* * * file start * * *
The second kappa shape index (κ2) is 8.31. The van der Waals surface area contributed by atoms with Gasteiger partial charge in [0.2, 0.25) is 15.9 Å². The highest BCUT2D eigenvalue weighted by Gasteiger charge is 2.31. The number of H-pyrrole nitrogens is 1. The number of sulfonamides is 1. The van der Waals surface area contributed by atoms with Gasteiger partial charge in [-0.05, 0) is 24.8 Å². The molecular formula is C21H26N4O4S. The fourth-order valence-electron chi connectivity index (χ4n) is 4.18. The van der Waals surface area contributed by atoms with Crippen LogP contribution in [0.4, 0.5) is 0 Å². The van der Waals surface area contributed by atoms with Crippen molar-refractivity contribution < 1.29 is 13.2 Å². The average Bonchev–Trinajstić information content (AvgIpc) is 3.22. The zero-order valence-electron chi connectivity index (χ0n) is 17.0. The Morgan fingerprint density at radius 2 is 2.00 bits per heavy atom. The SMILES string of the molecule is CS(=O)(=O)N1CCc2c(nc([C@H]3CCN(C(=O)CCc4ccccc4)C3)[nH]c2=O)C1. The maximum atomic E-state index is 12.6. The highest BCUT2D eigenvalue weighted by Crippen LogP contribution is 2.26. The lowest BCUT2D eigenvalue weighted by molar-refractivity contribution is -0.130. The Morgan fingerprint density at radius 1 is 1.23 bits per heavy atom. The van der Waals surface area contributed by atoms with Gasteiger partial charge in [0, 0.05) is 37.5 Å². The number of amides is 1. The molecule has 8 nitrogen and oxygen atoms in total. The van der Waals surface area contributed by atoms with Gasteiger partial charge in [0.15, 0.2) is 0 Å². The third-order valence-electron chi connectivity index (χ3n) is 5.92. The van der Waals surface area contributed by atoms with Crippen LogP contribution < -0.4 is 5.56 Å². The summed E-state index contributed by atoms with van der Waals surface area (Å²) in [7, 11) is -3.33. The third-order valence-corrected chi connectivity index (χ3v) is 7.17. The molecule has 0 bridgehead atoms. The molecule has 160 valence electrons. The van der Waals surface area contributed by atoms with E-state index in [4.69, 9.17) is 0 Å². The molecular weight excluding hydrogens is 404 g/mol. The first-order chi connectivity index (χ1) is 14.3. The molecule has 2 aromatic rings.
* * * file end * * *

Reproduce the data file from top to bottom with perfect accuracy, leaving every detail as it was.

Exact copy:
The second kappa shape index (κ2) is 8.31. The van der Waals surface area contributed by atoms with Gasteiger partial charge in [0.2, 0.25) is 15.9 Å². The highest BCUT2D eigenvalue weighted by Gasteiger charge is 2.31. The number of H-pyrrole nitrogens is 1. The number of sulfonamides is 1. The van der Waals surface area contributed by atoms with Gasteiger partial charge in [-0.05, 0) is 24.8 Å². The molecular formula is C21H26N4O4S. The fourth-order valence-electron chi connectivity index (χ4n) is 4.18. The van der Waals surface area contributed by atoms with Crippen LogP contribution in [0.4, 0.5) is 0 Å². The van der Waals surface area contributed by atoms with Crippen molar-refractivity contribution < 1.29 is 13.2 Å². The average Bonchev–Trinajstić information content (AvgIpc) is 3.22. The zero-order valence-electron chi connectivity index (χ0n) is 17.0. The Morgan fingerprint density at radius 2 is 2.00 bits per heavy atom. The SMILES string of the molecule is CS(=O)(=O)N1CCc2c(nc([C@H]3CCN(C(=O)CCc4ccccc4)C3)[nH]c2=O)C1. The maximum atomic E-state index is 12.6. The highest BCUT2D eigenvalue weighted by Crippen LogP contribution is 2.26. The lowest BCUT2D eigenvalue weighted by molar-refractivity contribution is -0.130. The Morgan fingerprint density at radius 1 is 1.23 bits per heavy atom. The van der Waals surface area contributed by atoms with Gasteiger partial charge in [0, 0.05) is 37.5 Å². The number of amides is 1. The molecule has 8 nitrogen and oxygen atoms in total. The van der Waals surface area contributed by atoms with Gasteiger partial charge in [0.15, 0.2) is 0 Å². The third-order valence-electron chi connectivity index (χ3n) is 5.92. The van der Waals surface area contributed by atoms with Crippen LogP contribution < -0.4 is 5.56 Å². The summed E-state index contributed by atoms with van der Waals surface area (Å²) in [7, 11) is -3.33. The third-order valence-corrected chi connectivity index (χ3v) is 7.17. The molecule has 0 bridgehead atoms. The molecule has 160 valence electrons. The van der Waals surface area contributed by atoms with E-state index in [4.69, 9.17) is 0 Å². The molecular weight excluding hydrogens is 404 g/mol. The first-order chi connectivity index (χ1) is 14.3. The molecule has 2 aromatic rings.